All About Changeset Checksums
Updated October 8, 2021
In order to detect changes between what is currently in the changelog vs. what was actually run against the database, Liquibase stores a checksum with each changeset entry in the DATABASECHANGELOG tracking table.
Liquibase uses a checksum to detect if your target database was updated. The checksum is computed after the parameters are applied. For example, let’s say your target database already ran the following changeset:
<changeSet id="1" author="example"> <addColumn tableName="my_table"> <column name="my_column" type="INT"/> </addColumn> </changeSet>
This changeset adds “my_column” as an “int”. The changelog contains the same “id=1, author=example” changeset as the following changeset:
<changeSet id="1" author="example"> <addColumn tableName="my_table"> <column name="my_column" type="BIGINT"/> </addColumn> </changeSet>
This changeset adds “my_column” as a “bigint” instead.
Since Liquibase tracks which changesets have run against your target database by the id/author/filepath combination, it sees the updated changeset as “ran” even though your target database has “my_column” as an “int” column rather than the expected “bigint” type.
If you run the “int” changeset against your database and then change it to “bigint” and re-run update, Liquibase will exit with the following error:
Validation Failed: 1 change sets check sum com/example/changelog.xml::1::example was: 8:63f82d4ff1b9dfa113739b7f362bd37d but is now: 8:b4fd16a20425fe377b00d81df722d604
This error shows how Liquibase notices that your target database is out of sync with the changelog.
However, not every change to a changeset impacts the checksum. Here are some examples:
- Reformatting whitespace and linebreaks (except within SQL statements)
- Changing preconditions
- Changing contexts
- Changing labels
- Changing comments (via native xml/yaml comments or using the comment tag)
Don’t fear the checksum. It is here to help you add metadata to changesets that have already been run without problems. Checksums are also helpful because they can catch errors early in your pipeline and revert the changeset back to the original version and help you roll forward with a new changeset.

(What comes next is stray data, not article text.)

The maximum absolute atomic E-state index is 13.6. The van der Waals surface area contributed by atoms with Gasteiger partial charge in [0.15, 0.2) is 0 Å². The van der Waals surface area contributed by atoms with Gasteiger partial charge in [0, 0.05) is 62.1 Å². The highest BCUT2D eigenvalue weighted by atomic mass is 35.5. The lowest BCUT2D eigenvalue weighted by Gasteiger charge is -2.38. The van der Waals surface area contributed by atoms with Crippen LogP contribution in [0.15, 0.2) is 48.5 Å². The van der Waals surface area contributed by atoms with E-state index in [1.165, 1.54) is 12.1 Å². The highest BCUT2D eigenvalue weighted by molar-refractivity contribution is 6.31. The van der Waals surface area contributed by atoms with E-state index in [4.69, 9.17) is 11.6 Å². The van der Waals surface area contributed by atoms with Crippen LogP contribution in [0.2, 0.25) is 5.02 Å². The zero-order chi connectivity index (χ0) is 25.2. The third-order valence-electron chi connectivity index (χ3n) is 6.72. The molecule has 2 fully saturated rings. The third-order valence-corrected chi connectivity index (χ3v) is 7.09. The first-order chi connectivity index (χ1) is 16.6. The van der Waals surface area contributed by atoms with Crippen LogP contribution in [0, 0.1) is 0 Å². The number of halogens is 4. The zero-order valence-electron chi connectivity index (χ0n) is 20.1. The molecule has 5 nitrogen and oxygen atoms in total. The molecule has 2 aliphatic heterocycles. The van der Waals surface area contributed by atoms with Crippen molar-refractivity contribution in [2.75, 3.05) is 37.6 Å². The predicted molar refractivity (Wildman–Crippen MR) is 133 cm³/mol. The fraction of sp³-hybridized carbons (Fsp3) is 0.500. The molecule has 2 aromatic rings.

If you do end up with a checksum issue, you have several options to address it.
Revert and roll forward
Using our earlier example above, you can set the type back to “int” and add a new
modifyDataType changeset to change the column from “int” to “bigint”. Previous development databases would need to be rebuilt with the correct checksum, but the fact that they didn’t catch the checksum error originally means they are ephemeral and rebuilding is the easier option.
Valid checksum tag
If the revert + roll-forward approach doesn’t work for you, you can use the
<validCheckSum> tag to specify which checksum that you want to accept as valid, even if it’s different than what was stored in the DATABASECHANGELOG table. Use the checksum values from the error message.
Using our example, your final changeset would look like the following:
<changeSet id="1" author="example"> <validCheckSum>8:b4fd16a20425fe377b00d81df722d604</validCheckSum> <addColumn tableName="my_table"> <column name="my_column" type="BIGINT"/> </addColumn> </changeSet>
The type is still “bigint”, but it now has a
Running this changeset against your database which originally ran the “int” version will no longer complain about the checksum error — but it still considers the changeset as “ran”. That means the column will remain an “int”.
If that is okay with you, you can leave it that way. If it’s not okay and you want to update it, you can add an additional
modifyDataType changeset from “int” to “bigint” with a
“changeSetRan” onFail=MARK_RAN precondition right before the
addColumn changest. Doing this will migrate only databases that had already run the changest and leave the rest.
<changeSet id="int-fixup" author="example"> <preConditions onFail="MARK_RAN"> <changeSetExecuted id="1" author="example"/> </preConditions> <modifyDataType tableName="my_table" columnName="my_column" newDataType="BIGINT"/> </changeSet> <changeSet id="1" author="example"> <validCheckSum>8:b4fd16a20425fe377b00d81df722d604</validCheckSum> <addColumn tableName="my_table"> <column name="my_column" type="BIGINT"/> </addColumn> </changeSet>
Of course, if it is just a handful of “problem” databases, you can also just manually modify their datatype and be done.